There is one critical task you must complete before submitting your manuscript: writing a cover letter. This follows the time-consuming work of revising your manuscript and selecting a target journal. The cover letter is an important document that should inform the editor of more information than just the fact that your work has been submitted for consideration.
The introduction should grab the editor’s attention, describe the originality and importance of your findings, demonstrate that all authors have agreed to the submission, and demonstrate that the work has not been submitted concurrently to more than one publication.
Engaging cover letters explain your article and offer a priceless opportunity to convince journal editors to take it under consideration for publication.
Determine the specifications for your intended journal.
Before you begin, discover if there are any cover letter requirements, such as precise, explicitly written statements, in the author guidelines for the journal you wish to submit to. Whatever else you decide to include, make sure your cover letter includes any pertinent information and statements given in the author instructions for the journal you’ve chosen.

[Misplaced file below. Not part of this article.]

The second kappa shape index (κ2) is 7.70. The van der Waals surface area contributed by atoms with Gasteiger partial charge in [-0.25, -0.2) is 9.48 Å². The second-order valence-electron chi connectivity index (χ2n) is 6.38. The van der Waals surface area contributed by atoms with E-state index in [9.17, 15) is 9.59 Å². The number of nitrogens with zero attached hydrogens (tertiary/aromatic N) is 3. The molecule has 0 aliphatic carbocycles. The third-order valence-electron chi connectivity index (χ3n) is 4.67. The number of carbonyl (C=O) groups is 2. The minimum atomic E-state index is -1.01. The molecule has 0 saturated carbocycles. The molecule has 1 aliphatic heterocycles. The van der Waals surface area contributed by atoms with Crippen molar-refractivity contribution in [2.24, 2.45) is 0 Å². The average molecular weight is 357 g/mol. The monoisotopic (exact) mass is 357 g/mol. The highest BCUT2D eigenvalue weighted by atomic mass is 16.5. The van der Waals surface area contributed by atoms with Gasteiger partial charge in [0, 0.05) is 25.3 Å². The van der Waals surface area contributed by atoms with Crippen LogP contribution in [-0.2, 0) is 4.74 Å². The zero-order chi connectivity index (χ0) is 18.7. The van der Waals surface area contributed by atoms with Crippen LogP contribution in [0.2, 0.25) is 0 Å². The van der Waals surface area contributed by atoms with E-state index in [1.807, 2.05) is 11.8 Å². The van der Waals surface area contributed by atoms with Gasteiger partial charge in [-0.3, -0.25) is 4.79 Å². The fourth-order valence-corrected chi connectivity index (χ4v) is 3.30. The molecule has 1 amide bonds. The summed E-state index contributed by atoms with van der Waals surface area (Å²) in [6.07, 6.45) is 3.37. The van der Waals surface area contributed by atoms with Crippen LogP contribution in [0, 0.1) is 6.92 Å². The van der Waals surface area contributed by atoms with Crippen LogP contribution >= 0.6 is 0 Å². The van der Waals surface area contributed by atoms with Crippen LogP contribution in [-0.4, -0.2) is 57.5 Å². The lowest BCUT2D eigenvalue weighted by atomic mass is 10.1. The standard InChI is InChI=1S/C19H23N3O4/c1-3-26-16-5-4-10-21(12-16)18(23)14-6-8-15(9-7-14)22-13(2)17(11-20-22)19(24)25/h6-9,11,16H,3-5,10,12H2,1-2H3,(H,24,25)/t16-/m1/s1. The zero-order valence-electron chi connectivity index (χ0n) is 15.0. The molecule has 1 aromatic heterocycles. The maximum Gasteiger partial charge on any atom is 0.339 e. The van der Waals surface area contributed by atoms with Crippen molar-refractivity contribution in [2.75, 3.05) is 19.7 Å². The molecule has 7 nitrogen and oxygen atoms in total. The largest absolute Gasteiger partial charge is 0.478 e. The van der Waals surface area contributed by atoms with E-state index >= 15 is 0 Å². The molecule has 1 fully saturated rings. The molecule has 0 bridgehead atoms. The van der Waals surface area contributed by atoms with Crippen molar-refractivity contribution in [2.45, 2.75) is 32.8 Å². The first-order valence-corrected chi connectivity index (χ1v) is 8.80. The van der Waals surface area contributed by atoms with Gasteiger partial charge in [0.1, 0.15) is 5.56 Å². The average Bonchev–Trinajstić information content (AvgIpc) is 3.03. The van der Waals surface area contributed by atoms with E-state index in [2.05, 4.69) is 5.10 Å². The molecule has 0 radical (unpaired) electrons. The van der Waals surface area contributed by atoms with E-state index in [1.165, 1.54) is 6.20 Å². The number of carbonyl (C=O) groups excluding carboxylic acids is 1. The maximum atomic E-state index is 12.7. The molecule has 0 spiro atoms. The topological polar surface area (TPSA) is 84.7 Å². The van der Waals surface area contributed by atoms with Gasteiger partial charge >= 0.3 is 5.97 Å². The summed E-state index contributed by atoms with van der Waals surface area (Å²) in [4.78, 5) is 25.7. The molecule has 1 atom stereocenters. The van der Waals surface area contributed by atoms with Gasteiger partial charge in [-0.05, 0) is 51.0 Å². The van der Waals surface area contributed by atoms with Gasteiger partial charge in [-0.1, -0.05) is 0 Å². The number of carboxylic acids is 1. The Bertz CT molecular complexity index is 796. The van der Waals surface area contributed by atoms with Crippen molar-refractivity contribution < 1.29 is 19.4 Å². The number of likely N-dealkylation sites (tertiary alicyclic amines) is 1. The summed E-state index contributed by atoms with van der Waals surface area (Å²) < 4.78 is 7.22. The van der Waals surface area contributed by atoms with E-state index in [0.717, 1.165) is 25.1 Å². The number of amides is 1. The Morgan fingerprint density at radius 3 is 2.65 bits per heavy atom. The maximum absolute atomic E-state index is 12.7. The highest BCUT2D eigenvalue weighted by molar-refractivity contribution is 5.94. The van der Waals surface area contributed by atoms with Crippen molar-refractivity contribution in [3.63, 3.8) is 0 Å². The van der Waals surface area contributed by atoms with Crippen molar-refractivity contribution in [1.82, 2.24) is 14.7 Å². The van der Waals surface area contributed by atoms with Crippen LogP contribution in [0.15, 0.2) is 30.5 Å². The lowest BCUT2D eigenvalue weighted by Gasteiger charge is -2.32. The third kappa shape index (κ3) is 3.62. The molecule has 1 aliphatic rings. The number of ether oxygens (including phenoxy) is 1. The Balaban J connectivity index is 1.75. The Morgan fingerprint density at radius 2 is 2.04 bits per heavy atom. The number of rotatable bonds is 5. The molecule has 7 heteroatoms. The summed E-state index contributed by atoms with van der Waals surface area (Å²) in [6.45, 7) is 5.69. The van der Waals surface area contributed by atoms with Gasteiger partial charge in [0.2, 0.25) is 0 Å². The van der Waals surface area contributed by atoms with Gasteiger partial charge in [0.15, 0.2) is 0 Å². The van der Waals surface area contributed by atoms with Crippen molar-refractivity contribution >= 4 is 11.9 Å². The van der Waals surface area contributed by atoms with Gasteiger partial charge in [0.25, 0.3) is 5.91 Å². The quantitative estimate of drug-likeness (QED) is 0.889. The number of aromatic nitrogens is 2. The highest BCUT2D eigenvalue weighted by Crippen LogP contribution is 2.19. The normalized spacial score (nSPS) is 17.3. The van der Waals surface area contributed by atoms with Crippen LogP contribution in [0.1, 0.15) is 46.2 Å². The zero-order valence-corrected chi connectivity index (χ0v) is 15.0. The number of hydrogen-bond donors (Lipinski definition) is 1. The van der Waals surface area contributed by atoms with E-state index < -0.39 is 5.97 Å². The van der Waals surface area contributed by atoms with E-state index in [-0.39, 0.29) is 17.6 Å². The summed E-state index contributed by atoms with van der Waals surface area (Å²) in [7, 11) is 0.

Make an outline, then expand on it.
- A brief introduction that mentions the title of the paper and the journal it is being submitted to.
- Why the readers of the journal or field will find your work important and relevant.
- The query that your study aims to resolve.
- Your main conclusions from the experiment and general conclusions.
- The most important conclusions you may draw from your research.
- A statement stating the paper has not been published and is not being considered for publication in any other journal
- A statement stating that before the paper was submitted to the journal, all authors approved it.
- Anything else you may think of to persuade the editor to send your work for review
Comments are closed.